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Items Of INterest
January, 2008

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Dealing With Rejection
Find it acceptable
By  Amanda Eaton

Don't let rejection get you down, there are plenty of magazines interested in you.
Rejection letters, I like to think are the demons of the writing business, and thatís how most new writers see them too. This is how I saw them when I first started out in the writing business, but I soon got rid of that attitude because with that approach you donít get anywhere.

I try to look at rejection letters as a symbol of someone elseís inadequacies. It's not you personally they donít like itís the article that doesnít fit their magazine style for that particular month, and if you let them get you down then you're letting the editors win. Always take the letters with a grain of salt. There are plenty of magazines out there that will publish your work. Continue to submit other pieces to magazines that have rejected your article; donít give up on them just because they didnít accept you the first time. Keep sending your work, and make sure you check the theme and editorial calendar for that year Ė follow it. Most magazines have a theme for a reason; so donít send articles that donít match.

I pin all my rejection letters up on a bulletin board in my workspace, so I can see what didn't work out at which magazine. Then I write and submit some more.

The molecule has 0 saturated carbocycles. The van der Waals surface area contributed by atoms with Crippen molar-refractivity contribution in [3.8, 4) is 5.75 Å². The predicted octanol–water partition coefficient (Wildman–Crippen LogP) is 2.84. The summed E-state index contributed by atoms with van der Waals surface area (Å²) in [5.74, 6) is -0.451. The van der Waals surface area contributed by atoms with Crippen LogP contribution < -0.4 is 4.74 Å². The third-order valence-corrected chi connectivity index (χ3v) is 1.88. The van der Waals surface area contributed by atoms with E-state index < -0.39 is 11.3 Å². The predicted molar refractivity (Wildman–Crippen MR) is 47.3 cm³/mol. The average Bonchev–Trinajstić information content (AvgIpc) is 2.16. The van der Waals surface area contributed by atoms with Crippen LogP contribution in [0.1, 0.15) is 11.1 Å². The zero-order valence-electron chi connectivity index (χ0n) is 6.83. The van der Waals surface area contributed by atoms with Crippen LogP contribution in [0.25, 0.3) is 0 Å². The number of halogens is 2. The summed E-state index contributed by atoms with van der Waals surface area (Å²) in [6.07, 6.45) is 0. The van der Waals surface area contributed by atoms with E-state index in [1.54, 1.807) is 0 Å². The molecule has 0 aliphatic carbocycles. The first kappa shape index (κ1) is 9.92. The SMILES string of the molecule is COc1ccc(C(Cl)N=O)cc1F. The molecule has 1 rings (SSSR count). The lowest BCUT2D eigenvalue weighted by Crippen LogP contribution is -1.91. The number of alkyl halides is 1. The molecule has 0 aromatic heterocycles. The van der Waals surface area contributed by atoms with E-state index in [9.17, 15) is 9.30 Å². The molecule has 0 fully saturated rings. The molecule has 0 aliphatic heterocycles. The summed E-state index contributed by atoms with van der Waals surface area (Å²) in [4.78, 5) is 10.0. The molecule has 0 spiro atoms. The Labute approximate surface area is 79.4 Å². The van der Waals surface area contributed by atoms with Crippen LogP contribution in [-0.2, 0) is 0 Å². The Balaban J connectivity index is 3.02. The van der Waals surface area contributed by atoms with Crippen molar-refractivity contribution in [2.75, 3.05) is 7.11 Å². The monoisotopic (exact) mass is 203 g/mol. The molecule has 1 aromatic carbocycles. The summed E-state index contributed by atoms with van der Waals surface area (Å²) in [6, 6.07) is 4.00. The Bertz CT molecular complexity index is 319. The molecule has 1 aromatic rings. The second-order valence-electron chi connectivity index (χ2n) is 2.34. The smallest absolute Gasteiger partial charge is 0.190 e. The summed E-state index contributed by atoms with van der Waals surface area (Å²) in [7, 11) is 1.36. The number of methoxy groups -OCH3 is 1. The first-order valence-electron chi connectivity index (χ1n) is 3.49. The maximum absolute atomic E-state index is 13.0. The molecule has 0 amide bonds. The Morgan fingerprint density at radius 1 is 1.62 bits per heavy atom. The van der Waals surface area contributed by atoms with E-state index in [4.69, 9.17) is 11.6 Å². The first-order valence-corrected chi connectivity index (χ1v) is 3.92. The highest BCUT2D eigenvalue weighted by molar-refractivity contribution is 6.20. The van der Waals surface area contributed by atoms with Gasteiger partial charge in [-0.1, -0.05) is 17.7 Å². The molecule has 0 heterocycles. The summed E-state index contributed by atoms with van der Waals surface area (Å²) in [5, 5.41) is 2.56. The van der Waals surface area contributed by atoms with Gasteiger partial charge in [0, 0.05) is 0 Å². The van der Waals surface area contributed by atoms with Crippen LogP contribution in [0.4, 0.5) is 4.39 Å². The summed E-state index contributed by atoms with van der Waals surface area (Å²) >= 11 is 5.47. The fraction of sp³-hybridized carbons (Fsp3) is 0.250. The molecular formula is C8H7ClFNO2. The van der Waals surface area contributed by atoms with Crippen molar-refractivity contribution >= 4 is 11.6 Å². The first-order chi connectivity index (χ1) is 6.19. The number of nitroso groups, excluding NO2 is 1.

Keep rejection in perspective Ė it's not that the editors hate you personally. Rather, they have a job to do sifting through piles of manuscripts and query letters.

Most publications have an editorial calendar. Look for it online or ask for it along with the writerís submission guidelines. Follow these editorial clues to success exactly to the letter. Some editors like manuscripts by good old fashioned postal mail and won't accept email or fax submissions. Others want only email or fax submissions. Be sure to know the guidelines for each publication and meticulously follow them.

Create an article specifically aligned with the publication's theme for a specific month, and then submit that one. If you're persistent enough, you'll be getting published without a problem.

Create articles as ideas come to you, and then find just the right publication for submission. Once I sell an article to a publication that has previously rejected me, take the rejections letters from that publication down off my bulletin board. This process is like an incentive program for me, and believe me, it works. You get so determined to sell that magazine an article that you donít want to stop, and then you donít even think about the rejection letters coming in any more.

Once you see that first article Ė or maybe it's your second or third Ė it's so exciting to see your name in print! Rejection letters just become a thing of the past and you continue on to the future. Whenever I get one, though, I continue the incentive program, putting it up on my bulletin board and sending articles to that magazine. I'm no longer upset by it. It's a function of being a writer. You learn to live with it. They're not really that bad; you just have to find the best way for you to deal with the letters. Whatever system you invent, donít give up.